The first tenant to be evicted by Dublin City Council for not paying rent is due to lose their home this month, as rent arrears hit almost €33 million across the council's properties.
More than half the council’s 24,400 tenants are behind on their rent, with 20 per cent more than six months in arrears.
The council is owed more than €32.8 million by tenants, the largest sum ever owed to any local authority in unpaid rents, and an increase of more than €10 million over the last decade with €19.5 million owed in 2009.
However, until recently the council was unable to evict tenants who refused to pay. “Due to the absence of relevant court rules no applications for repossession could be made until June 2017,” the council said.
The council has so far secured four possession orders from the courts. In two of these cases, the tenants paid the full amount of arrears directly; in a third the tenant is now repaying the amount weekly, but in the fourth case the tenant will not pay.
“One possession order is now with the evictions office for implementation this month. It is always a last resort to evict and every opportunity is given to avoid such a scenario. However, the level of non-payment in some cases will leave no other alternative,” the council said.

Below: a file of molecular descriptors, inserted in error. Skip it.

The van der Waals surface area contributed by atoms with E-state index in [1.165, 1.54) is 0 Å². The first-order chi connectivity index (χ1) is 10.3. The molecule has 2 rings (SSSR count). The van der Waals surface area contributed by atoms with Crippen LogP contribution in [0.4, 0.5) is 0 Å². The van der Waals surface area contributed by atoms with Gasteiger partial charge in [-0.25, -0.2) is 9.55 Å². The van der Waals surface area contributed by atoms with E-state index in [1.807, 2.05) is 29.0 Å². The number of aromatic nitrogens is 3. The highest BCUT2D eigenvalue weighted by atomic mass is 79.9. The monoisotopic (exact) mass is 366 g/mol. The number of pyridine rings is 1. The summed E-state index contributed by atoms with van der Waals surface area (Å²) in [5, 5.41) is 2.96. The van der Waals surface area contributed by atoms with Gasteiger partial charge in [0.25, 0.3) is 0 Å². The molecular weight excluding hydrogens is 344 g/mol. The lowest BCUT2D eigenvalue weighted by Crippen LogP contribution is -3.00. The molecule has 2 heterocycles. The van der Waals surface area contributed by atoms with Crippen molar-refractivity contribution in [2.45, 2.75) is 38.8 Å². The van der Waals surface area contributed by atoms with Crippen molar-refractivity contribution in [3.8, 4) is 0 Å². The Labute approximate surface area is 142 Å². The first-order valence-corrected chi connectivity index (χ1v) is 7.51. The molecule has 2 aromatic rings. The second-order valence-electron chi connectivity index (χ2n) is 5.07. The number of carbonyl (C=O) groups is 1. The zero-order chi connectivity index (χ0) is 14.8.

Council tenants are facing rental increases of an average of €160 annually next year. Fine Gael councillor Danny Byrne, however, said these rent increases would not be needed if the council collected the rent it was already owed.
“The rent arrears figure of almost €33 million is staggering. All the increases proposed in the budget – toll charges on hard-pressed motorists, parking charges, rent increases – none of these would be necessary if the council were competent in collecting rents as they fall due,” he said. “It is completely unfair to charge extra rent to people who are paying whilst others do not pay.”
Labour councillor Dermot Lacey said it was "grossly unfair" that tenants were being faced with rent increases when others were not paying what was owed.
“It is absolutely grossly unfair to the decent rent payers,” he said, adding that the notion that the council was a “soft touch” had to be stopped.
“That is what happened with waste charges – people thought they could get away with not paying the council and the bin service ended up being privatised.”
Councillors will on Monday night also be asked to approve a budget that includes a 36 per cent increase in the East Link toll, and an increase in business rates of 1.5 per cent.
The council expects additional insurance costs of €11.6 million, and a loss of €8.4 million in rates income on about 25 Irish Water-owned properties next year.
Deirdre Heney, group leader of Fianna Fáil, the largest party on the council, said it was unlikely the budget would be approved by councillors.
“I can’t see us agreeing this budget tomorrow night. Absolutely no way.”
If councillors fail to agree a budget by the end of this month, the council can be dissolved by the Minister for Housing.
Ms Heney said the Government needed to restore the €8.4 million in lost rates linked to the Irish Water-owned properties.